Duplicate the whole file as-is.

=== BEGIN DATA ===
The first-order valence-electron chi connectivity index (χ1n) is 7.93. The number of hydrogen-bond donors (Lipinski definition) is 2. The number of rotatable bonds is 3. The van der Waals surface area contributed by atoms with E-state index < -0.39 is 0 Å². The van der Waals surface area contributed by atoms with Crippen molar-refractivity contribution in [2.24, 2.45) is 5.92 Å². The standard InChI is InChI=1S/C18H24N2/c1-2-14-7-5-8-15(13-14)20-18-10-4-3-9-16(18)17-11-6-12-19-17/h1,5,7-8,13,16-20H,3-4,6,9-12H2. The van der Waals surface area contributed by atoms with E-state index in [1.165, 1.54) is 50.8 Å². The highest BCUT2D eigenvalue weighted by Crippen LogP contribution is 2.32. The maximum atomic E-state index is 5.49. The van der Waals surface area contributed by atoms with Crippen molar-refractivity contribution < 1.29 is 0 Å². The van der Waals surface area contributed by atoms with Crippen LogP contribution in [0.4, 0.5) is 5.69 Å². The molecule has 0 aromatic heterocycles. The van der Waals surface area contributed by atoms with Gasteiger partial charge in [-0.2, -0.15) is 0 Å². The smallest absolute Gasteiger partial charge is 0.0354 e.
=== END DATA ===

The first-order valence-electron chi connectivity index (χ1n) is 7.93. The number of hydrogen-bond donors (Lipinski definition) is 2. The number of rotatable bonds is 3. The van der Waals surface area contributed by atoms with E-state index < -0.39 is 0 Å². The van der Waals surface area contributed by atoms with Crippen molar-refractivity contribution in [2.24, 2.45) is 5.92 Å². The standard InChI is InChI=1S/C18H24N2/c1-2-14-7-5-8-15(13-14)20-18-10-4-3-9-16(18)17-11-6-12-19-17/h1,5,7-8,13,16-20H,3-4,6,9-12H2. The van der Waals surface area contributed by atoms with E-state index in [1.165, 1.54) is 50.8 Å². The highest BCUT2D eigenvalue weighted by Crippen LogP contribution is 2.32. The maximum atomic E-state index is 5.49. The van der Waals surface area contributed by atoms with Crippen molar-refractivity contribution < 1.29 is 0 Å². The van der Waals surface area contributed by atoms with Crippen LogP contribution in [0.4, 0.5) is 5.69 Å². The molecule has 0 aromatic heterocycles. The van der Waals surface area contributed by atoms with Gasteiger partial charge in [-0.2, -0.15) is 0 Å². The smallest absolute Gasteiger partial charge is 0.0354 e.